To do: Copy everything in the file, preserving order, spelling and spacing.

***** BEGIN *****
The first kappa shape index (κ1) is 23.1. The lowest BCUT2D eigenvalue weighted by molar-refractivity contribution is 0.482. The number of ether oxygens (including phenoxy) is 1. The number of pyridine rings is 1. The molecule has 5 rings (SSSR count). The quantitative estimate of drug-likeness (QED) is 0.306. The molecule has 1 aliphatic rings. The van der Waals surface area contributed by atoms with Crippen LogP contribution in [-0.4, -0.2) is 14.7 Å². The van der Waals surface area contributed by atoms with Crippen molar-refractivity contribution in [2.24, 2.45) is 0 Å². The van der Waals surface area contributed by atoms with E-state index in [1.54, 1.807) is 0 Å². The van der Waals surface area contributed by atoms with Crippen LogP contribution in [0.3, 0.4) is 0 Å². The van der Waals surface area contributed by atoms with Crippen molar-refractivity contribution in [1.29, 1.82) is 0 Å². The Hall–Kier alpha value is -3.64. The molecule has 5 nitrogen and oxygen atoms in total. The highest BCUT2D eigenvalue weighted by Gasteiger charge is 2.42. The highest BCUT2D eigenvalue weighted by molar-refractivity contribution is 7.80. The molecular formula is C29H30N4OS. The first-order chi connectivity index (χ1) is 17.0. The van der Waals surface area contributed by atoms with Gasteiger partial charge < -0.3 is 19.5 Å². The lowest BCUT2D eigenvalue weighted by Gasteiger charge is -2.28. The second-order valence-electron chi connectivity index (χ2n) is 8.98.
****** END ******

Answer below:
The first kappa shape index (κ1) is 23.1. The lowest BCUT2D eigenvalue weighted by molar-refractivity contribution is 0.482. The number of ether oxygens (including phenoxy) is 1. The number of pyridine rings is 1. The molecule has 5 rings (SSSR count). The quantitative estimate of drug-likeness (QED) is 0.306. The molecule has 1 aliphatic rings. The van der Waals surface area contributed by atoms with Crippen LogP contribution in [-0.4, -0.2) is 14.7 Å². The van der Waals surface area contributed by atoms with Crippen molar-refractivity contribution in [2.24, 2.45) is 0 Å². The van der Waals surface area contributed by atoms with E-state index in [1.54, 1.807) is 0 Å². The van der Waals surface area contributed by atoms with Crippen LogP contribution in [0.3, 0.4) is 0 Å². The van der Waals surface area contributed by atoms with Crippen molar-refractivity contribution in [1.29, 1.82) is 0 Å². The Hall–Kier alpha value is -3.64. The molecule has 5 nitrogen and oxygen atoms in total. The highest BCUT2D eigenvalue weighted by Gasteiger charge is 2.42. The highest BCUT2D eigenvalue weighted by molar-refractivity contribution is 7.80. The molecular formula is C29H30N4OS. The first-order chi connectivity index (χ1) is 17.0. The van der Waals surface area contributed by atoms with Gasteiger partial charge < -0.3 is 19.5 Å². The lowest BCUT2D eigenvalue weighted by Gasteiger charge is -2.28. The second-order valence-electron chi connectivity index (χ2n) is 8.98.